Arrest warrants have been issued for two New York financiers after prosecutors filed charges in Oklahoma state court relating to the purchase and handling of a now-defunct Oklahoma insurance company that the pair once controlled.
Scott Hartman and Andrew Scherr face 28 counts of felony charges that include using counterfeit bonds in order to take control of the bankrupt insurer, forgery, filing false documents with the state insurance department, using the insurance company’s assets to enrich themselves, and more.
In 2013, when Hartman and Scherr took control of Oklahoma City-based BancInsure, which was re-named Red Rock Insurance, regulatory approval was based on the representation that they would invest some $30 million in capital into the company. To facilitate the transaction, they used their financial services holding company, Foster Jennings Inc., which paid $1 for BancInsure.
BancInsure had specialized in insuring community banks. It suffered big losses during the economic downturn that began in 2008, which depleted its surplus. At the time of the Foster Jennings purchase, BancInsure was in danger of being taken over by regulators.
The company reported in an October 2013 announcement that, as Red Rock, its “new strategy will involve writing business in the program distribution segment of the industry, where managing general agents and program administrators focus on insurance for specific types or classes of businesses, from commercial auto fleets and real estate agents to marinas and wind turbines.”
Red Rock was placed into liquidation in August 2014 by the Oklahoma Insurance Department, which filed suit against Hartman and Scherr in early 2016, accusing the pair — and several others — of infusing Red Rock with worthless assets and using it as a vehicle through which to enrich themselves.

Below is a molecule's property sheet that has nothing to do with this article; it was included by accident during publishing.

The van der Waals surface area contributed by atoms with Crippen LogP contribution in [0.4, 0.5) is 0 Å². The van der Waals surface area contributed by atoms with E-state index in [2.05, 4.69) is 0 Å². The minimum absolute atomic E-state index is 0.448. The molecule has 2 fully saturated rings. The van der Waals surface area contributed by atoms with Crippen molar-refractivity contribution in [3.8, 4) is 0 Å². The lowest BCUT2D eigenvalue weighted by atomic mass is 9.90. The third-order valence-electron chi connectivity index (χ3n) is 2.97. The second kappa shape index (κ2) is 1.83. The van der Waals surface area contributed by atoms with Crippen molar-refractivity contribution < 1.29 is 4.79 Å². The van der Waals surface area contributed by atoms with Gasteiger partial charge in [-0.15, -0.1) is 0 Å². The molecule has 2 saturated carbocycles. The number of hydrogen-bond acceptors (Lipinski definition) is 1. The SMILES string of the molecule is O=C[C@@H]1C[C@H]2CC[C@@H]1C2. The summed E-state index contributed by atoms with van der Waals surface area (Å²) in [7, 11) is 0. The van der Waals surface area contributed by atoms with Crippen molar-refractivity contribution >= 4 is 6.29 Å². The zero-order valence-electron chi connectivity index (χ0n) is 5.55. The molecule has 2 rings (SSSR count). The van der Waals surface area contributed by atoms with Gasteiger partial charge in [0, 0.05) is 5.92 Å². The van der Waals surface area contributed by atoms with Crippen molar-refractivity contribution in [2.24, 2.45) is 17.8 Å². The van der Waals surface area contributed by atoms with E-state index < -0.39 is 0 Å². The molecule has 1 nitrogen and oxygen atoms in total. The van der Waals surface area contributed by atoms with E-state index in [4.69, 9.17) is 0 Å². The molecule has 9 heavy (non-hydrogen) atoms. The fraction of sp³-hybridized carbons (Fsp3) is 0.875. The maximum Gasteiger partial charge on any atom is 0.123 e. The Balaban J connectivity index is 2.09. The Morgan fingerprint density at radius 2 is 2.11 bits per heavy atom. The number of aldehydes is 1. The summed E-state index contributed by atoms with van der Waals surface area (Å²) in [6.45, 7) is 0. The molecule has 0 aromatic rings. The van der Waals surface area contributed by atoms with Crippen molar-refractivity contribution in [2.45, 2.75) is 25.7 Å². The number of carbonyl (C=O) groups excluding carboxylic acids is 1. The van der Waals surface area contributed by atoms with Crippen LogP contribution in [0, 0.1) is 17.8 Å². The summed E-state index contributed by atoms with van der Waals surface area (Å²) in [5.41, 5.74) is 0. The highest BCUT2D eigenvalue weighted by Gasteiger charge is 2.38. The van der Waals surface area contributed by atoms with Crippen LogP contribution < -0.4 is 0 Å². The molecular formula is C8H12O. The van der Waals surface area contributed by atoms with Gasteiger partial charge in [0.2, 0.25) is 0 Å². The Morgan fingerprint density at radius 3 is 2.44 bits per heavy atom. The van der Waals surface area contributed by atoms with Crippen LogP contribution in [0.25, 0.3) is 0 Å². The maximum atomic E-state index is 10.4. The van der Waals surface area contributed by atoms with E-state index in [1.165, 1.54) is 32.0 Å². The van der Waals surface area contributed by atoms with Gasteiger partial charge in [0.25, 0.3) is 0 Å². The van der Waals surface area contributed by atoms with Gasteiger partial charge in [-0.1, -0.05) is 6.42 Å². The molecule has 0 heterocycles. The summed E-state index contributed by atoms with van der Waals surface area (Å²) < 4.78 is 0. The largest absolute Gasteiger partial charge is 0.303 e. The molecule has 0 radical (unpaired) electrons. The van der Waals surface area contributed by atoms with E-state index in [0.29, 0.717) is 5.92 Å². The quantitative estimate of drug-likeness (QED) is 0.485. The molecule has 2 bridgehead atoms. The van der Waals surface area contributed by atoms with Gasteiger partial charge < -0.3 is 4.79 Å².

The department’s lawsuit, filed Jan. 29, 2016, stated that a series of questionable actions caused the company to lose at least $23.6 million in asset value and the promised capital infusion necessary to continue operations never materialized.
Nestor Romero, assistant receiver for the Red Rock liquidation, told Insurance Journal in May 2015 that while Foster Jennings represented certain assets used to gain control of the company as being marketable securities, both state and federal insurance regulators found those assets and a variety of other investments — including a stamp collection that was supposedly worth $40 million — offered by Foster Jennings to be unsuitable.
The charges filed by Acting District Attorney David Prater in Oklahoma County District Court on May 8, 2018, echo many of the accusations contained in the insurance department’s 2016 lawsuit.
Hartman and Scherr are accused in the charging document of knowingly using various counterfeit Altamark Bond/Credit Linked Notes to gain control of BancInsure/Red Rock. The document filed by Prater also states that the pair used the assets of the company “to pay themselves exaggerated director fees, salary and wages” and for “a series of highly suspect/preferential loans to individuals previously associated with the defendants.”
The charging document also states that Scherr and Hartman arranged and concealed the “unlawful” sale and transfer to BancInsure/Red Rock a company that they controlled, the Andina Group Inc., from Foster Jennings for $610,000.
The two men also are accused of failing to file individual tax returns in Oklahoma in 2013 showing payments made to them by BancInsure/Red Rock.
In an emailed statement, Oklahoma Insurance Commissioner John Doak thanked District Attorney Prater, and Oklahoma County and FBI investigators for their work in bringing charges against Hartman and Scherr.
“In Oklahoma we are committed to protecting our citizens from fraud and financial crimes. We will not stand by and allow individuals to defraud our citizens or businesses, and my department will continue to support law enforcement against anyone foolish enough to try,” Doak said.
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